Any content with a unique identifier of a direct competitor was to be classified as „Not Recommend“. Identifiers could include: a logo, the name as text, a screenshot or a user interface. The rule was also applied to indirect competitors if their logo or name could be seen in more than half of the video – even if the logo was intentionally obscured by the TikTok user. Videos explaining the functionalities of direct competitors were similarly demoted.

TikTok did not provide a response to on questions regarding this issue. Instead, the company sent a general statement that it was working on improving the moderation guidelines.

According to information available to, this rule was used until at least September of this year.

Deleting, demoting, pushing

The moderation rules divide disagreeable content into four categories, which limit the overall reach. If videos completely violate the requirements of the platform, they are deleted – „deletion“. Other content is marked as „Visible to self“. This means that a user can still see the video herself, but others no longer can. This is an even stronger restriction than „Not Recommend“ or „Not for Feed“, which excludes content from the main „For You“ feed. According to our source, this can disadvantage discoverability in the search function and hashtags.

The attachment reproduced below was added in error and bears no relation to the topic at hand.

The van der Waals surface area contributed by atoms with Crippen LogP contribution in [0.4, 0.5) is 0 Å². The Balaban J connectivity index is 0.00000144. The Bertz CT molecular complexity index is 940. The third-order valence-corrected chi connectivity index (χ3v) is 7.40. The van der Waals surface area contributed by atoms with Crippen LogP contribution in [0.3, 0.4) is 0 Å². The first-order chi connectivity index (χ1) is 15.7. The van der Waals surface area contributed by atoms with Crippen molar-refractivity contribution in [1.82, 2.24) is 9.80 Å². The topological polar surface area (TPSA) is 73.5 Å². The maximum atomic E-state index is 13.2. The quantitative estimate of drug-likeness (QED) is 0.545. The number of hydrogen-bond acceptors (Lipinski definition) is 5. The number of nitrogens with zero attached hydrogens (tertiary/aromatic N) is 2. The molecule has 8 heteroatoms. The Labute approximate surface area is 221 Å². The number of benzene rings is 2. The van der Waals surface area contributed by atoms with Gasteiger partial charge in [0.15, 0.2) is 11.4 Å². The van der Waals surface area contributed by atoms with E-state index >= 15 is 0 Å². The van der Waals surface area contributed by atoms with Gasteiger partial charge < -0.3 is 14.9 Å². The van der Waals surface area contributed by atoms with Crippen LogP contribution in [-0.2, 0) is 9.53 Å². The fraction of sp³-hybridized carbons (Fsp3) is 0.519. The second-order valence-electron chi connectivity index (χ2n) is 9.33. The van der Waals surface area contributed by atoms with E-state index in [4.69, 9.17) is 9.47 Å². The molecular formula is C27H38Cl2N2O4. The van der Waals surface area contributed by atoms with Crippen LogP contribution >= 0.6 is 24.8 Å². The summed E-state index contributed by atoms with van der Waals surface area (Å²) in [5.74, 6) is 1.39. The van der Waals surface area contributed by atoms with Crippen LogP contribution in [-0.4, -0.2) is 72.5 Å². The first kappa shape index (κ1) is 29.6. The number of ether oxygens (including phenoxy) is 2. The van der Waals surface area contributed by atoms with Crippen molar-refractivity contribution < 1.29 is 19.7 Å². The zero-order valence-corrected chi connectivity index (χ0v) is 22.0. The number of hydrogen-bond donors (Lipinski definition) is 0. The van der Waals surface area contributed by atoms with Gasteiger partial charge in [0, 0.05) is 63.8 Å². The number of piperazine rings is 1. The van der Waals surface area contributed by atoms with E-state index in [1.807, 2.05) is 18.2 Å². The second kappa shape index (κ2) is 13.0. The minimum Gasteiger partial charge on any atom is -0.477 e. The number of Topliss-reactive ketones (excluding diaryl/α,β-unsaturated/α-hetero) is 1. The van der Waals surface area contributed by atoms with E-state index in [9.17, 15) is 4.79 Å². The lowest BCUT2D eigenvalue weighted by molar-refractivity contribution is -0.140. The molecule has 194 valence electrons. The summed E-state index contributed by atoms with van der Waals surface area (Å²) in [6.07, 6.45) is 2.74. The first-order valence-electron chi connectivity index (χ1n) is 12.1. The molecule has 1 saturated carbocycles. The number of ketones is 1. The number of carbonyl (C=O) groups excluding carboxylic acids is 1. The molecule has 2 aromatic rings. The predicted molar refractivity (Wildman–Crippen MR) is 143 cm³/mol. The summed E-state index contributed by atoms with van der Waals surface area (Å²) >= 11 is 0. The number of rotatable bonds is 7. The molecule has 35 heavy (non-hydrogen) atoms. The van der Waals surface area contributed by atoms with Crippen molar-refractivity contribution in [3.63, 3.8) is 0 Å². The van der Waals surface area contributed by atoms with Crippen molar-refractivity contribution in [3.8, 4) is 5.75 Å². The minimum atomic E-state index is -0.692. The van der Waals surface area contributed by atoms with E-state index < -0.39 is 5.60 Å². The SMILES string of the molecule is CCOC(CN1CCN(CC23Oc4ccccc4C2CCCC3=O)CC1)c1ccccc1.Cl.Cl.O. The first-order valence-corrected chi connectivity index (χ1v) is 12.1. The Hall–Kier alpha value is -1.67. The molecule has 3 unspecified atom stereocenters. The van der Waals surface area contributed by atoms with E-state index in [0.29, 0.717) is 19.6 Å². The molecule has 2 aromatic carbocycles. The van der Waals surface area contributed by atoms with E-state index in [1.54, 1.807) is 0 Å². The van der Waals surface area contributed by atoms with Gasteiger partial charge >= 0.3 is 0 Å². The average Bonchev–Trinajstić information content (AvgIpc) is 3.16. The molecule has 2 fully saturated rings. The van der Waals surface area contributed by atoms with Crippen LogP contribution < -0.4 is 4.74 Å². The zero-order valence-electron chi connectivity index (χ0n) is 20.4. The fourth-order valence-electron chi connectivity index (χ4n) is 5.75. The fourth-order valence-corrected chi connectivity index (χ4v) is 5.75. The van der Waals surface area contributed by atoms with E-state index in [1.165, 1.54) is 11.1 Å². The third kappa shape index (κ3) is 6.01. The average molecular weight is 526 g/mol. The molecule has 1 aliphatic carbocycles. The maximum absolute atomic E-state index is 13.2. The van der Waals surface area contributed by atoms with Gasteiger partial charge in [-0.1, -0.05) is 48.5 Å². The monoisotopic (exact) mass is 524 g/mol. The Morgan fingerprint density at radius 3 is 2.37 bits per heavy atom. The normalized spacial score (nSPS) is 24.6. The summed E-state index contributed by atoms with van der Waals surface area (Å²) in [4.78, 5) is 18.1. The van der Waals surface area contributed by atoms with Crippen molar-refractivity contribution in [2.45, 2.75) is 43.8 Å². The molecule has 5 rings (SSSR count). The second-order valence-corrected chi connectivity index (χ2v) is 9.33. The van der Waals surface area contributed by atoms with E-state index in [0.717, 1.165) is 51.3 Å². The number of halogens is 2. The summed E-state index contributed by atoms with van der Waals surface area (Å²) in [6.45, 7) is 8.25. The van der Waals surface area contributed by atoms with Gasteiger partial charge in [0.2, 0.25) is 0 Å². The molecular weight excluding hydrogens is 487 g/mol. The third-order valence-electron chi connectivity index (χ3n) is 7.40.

• Featured: Pushed by marketing department
  • General: Limited as „risk“ in certain markets
  • Not recommend: Not in For You feed / can be shared in profile
  • Not for Feed: Not in For You feed / disadvantages in search
  • Visible to self: Only visible for user him/herself
  • Deletion: Deletion of content